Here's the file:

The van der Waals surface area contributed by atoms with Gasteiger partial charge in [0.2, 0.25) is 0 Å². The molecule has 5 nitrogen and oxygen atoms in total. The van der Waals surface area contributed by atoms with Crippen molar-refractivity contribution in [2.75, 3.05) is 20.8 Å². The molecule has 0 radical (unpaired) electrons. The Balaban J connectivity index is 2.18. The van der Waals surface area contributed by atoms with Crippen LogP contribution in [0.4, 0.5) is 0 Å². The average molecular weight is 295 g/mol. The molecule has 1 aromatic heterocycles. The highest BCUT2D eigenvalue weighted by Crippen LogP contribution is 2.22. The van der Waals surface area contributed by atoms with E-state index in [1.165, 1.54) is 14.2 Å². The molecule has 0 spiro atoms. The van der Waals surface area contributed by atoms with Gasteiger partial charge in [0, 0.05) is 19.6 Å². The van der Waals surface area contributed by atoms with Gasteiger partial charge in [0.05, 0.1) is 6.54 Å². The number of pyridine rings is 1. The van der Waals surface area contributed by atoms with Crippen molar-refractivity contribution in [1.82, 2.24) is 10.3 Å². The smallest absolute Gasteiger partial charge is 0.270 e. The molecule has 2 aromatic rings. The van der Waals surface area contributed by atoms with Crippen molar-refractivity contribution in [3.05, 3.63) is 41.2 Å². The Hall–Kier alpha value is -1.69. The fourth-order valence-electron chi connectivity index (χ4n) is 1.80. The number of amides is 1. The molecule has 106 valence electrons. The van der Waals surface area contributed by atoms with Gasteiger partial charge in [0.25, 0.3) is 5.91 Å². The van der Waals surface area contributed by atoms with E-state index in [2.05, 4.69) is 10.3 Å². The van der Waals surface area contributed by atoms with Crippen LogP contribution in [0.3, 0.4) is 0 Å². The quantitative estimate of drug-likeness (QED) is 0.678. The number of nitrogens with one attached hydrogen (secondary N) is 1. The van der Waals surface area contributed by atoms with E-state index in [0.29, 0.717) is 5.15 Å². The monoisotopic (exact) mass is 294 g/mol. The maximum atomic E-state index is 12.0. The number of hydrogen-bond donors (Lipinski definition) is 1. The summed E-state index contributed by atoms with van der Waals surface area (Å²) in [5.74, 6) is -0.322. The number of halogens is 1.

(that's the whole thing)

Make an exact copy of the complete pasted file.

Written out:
The van der Waals surface area contributed by atoms with Gasteiger partial charge in [0.2, 0.25) is 0 Å². The molecule has 5 nitrogen and oxygen atoms in total. The van der Waals surface area contributed by atoms with Crippen molar-refractivity contribution in [2.75, 3.05) is 20.8 Å². The molecule has 0 radical (unpaired) electrons. The Balaban J connectivity index is 2.18. The van der Waals surface area contributed by atoms with Crippen LogP contribution in [0.4, 0.5) is 0 Å². The average molecular weight is 295 g/mol. The molecule has 1 aromatic heterocycles. The highest BCUT2D eigenvalue weighted by Crippen LogP contribution is 2.22. The van der Waals surface area contributed by atoms with E-state index in [1.165, 1.54) is 14.2 Å². The molecule has 0 spiro atoms. The van der Waals surface area contributed by atoms with Gasteiger partial charge in [0, 0.05) is 19.6 Å². The van der Waals surface area contributed by atoms with Gasteiger partial charge in [0.05, 0.1) is 6.54 Å². The number of pyridine rings is 1. The van der Waals surface area contributed by atoms with Crippen molar-refractivity contribution in [1.82, 2.24) is 10.3 Å². The smallest absolute Gasteiger partial charge is 0.270 e. The molecule has 2 aromatic rings. The van der Waals surface area contributed by atoms with Crippen molar-refractivity contribution in [3.05, 3.63) is 41.2 Å². The Hall–Kier alpha value is -1.69. The fourth-order valence-electron chi connectivity index (χ4n) is 1.80. The number of amides is 1. The molecule has 106 valence electrons. The van der Waals surface area contributed by atoms with Gasteiger partial charge in [0.25, 0.3) is 5.91 Å². The van der Waals surface area contributed by atoms with E-state index in [2.05, 4.69) is 10.3 Å². The van der Waals surface area contributed by atoms with Crippen LogP contribution in [0.3, 0.4) is 0 Å². The quantitative estimate of drug-likeness (QED) is 0.678. The number of nitrogens with one attached hydrogen (secondary N) is 1. The van der Waals surface area contributed by atoms with E-state index in [0.29, 0.717) is 5.15 Å². The monoisotopic (exact) mass is 294 g/mol. The maximum atomic E-state index is 12.0. The number of hydrogen-bond donors (Lipinski definition) is 1. The summed E-state index contributed by atoms with van der Waals surface area (Å²) in [5.74, 6) is -0.322. The number of halogens is 1.